I was vegging on the computer with Jacob on my lap.  His finger was constantly poked in my face and there was a constant babble of “what’s that?  Mommy what’s that?” When I tried ignoring him (yep, I’m a great mom like that), he’d turn my face with his little hands to make sure I had his full attention.

McKayla was sitting next to me twittering.  I don’t have any idea of what she has to say.  I think it’s a non stop stream of dumb information and things like:  I’m bored.  My mom’s making me do chores.   Check out this Youtube video of my friend lip singing to a Jonas Brothers Song.  I’m bored.  I took a what Harry Potter character quiz are you and I’m Hermione Granger.  Useless drivel.

The boys were upstairs sorting baseball cards.  That’s a whole other blog post in itself.

I sat there and tried hard to ignore my aching body and wondering when the heck I became so out of shape and old.  I thought about taking a shower and mustering enough energy to do something productive.  Then I realized that I hadn’t heard Nathaniel in a while.  Normally when Nathaniel is quiet, it means trouble.  It means climbing on counters and eating cake, or “washing” dishes, or playing with the diaper rash cream, or, my favorite, the endless scribbles on the walls and furniture.

I started calling and heard nothing.  I looked upstairs and in the bathrooms.  Then I went into the living room.  I found him quietly sitting by himself wearing my glasses and playing with his pirate ship.  He was making the little guys talk to each other.  He even drove the boat around a bit.  I called him,  he looked up with his head tilted back so that his glasses wouldn’t fall off his head and said.  “Hi Mommy!”

Hi mommyI love that you call me Mommy.  I love that you can entertain yourself.  I love that you play with your “guys” and have some elaborate scenario set up that only you know.  It may involve lots of frustration and screaming, but I love it nonetheless.  I love that you carry a baby doll around.  Sometimes it might be by the neck or a leg, but I still love it.  I love how you sit them at the table while you eat or next to you while you play.  I love that you’ve named a couple of them.  I love how you cuddle up with your bear every night, and when I come in to make sure you’re still breathing, you’re still cuddling with your bear.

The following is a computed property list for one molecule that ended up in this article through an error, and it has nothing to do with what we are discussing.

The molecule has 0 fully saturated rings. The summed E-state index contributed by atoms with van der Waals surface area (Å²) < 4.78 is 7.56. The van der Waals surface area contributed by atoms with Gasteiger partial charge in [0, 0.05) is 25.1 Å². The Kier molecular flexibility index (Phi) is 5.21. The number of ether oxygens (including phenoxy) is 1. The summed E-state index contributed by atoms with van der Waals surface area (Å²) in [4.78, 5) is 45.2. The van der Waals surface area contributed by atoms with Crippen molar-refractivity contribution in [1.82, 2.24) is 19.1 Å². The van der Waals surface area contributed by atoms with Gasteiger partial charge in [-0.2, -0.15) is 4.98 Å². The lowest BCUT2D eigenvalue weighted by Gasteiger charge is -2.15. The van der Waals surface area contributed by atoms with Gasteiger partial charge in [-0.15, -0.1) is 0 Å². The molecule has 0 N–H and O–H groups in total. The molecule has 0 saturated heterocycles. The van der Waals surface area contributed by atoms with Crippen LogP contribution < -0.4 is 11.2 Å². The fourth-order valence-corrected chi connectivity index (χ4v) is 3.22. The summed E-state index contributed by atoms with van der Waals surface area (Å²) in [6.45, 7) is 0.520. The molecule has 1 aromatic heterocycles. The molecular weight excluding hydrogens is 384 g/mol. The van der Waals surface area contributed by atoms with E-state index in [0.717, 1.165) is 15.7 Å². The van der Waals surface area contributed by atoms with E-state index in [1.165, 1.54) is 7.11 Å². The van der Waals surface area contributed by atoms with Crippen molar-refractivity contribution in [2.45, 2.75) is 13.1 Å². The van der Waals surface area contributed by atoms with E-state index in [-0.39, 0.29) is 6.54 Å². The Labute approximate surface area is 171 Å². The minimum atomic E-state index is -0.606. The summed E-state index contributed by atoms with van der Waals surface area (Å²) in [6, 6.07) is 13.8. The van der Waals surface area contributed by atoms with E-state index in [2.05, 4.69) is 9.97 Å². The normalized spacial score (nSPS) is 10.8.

So sometimes I love you best.

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Dichotomy of Two

HamHa!  I have two sippy cups!  Ha!  I’m wearing my pajamas at 2 in the afternoon!  Ha!  I’ve found a great new hat!  Ha!  Everything is interesting to me!  Isn’t it great to be two!

cryingWAAAA!  I’m not getting my way!  WAAA!  Mom won’t let me paint with milk all over the kitchen table!  WAAA!  I can’t have an otter pop for breakfast!  WAAA!  I fell off of my scooter while precarioulsy perching ontop of it trying to reach something that isn’t meant for me!  WAAA!  This is the fourth time I’ve fallen this morning!  WAAA! I’m so tired and cranky and it’s only 10 in the morning.   It’s hard to be two!  WAAA!

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We don’t do sleepovers.  It isn’t so much that I’m totally against sleepovers.  It’s more that I’m a tad bit cautious.

The kids have spent the night at “the coolest Mom ever”‘s house.  They’ve stayed the night at my best friends house.  They’ve slept at grandma’s house.  They are more than welcome to stay with any  close blood relation and who has passed our top secret security checks.  I’m more against spending the night at casual friend’s homes.